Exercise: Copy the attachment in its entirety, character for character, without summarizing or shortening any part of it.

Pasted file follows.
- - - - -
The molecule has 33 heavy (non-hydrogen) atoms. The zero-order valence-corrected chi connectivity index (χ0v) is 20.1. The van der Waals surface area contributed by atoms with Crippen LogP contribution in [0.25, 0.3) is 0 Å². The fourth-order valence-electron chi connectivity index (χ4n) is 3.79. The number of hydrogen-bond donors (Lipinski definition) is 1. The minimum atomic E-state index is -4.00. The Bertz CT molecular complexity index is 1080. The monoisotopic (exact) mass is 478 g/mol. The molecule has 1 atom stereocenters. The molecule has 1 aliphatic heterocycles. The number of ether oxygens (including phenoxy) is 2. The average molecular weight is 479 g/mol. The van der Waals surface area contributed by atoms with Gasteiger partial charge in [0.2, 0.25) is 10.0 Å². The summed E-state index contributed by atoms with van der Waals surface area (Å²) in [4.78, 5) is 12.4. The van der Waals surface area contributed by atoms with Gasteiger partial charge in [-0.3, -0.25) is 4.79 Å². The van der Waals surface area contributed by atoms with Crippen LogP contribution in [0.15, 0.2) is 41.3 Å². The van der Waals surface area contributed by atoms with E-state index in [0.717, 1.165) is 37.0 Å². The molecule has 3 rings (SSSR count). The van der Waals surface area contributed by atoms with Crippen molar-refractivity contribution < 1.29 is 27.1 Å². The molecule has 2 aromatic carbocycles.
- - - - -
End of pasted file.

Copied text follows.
The molecule has 33 heavy (non-hydrogen) atoms. The zero-order valence-corrected chi connectivity index (χ0v) is 20.1. The van der Waals surface area contributed by atoms with Crippen LogP contribution in [0.25, 0.3) is 0 Å². The fourth-order valence-electron chi connectivity index (χ4n) is 3.79. The number of hydrogen-bond donors (Lipinski definition) is 1. The minimum atomic E-state index is -4.00. The Bertz CT molecular complexity index is 1080. The monoisotopic (exact) mass is 478 g/mol. The molecule has 1 atom stereocenters. The molecule has 1 aliphatic heterocycles. The number of ether oxygens (including phenoxy) is 2. The average molecular weight is 479 g/mol. The van der Waals surface area contributed by atoms with Gasteiger partial charge in [0.2, 0.25) is 10.0 Å². The summed E-state index contributed by atoms with van der Waals surface area (Å²) in [4.78, 5) is 12.4. The van der Waals surface area contributed by atoms with Gasteiger partial charge in [-0.3, -0.25) is 4.79 Å². The van der Waals surface area contributed by atoms with Crippen LogP contribution in [0.15, 0.2) is 41.3 Å². The van der Waals surface area contributed by atoms with E-state index in [0.717, 1.165) is 37.0 Å². The molecule has 3 rings (SSSR count). The van der Waals surface area contributed by atoms with Crippen molar-refractivity contribution < 1.29 is 27.1 Å². The molecule has 2 aromatic carbocycles.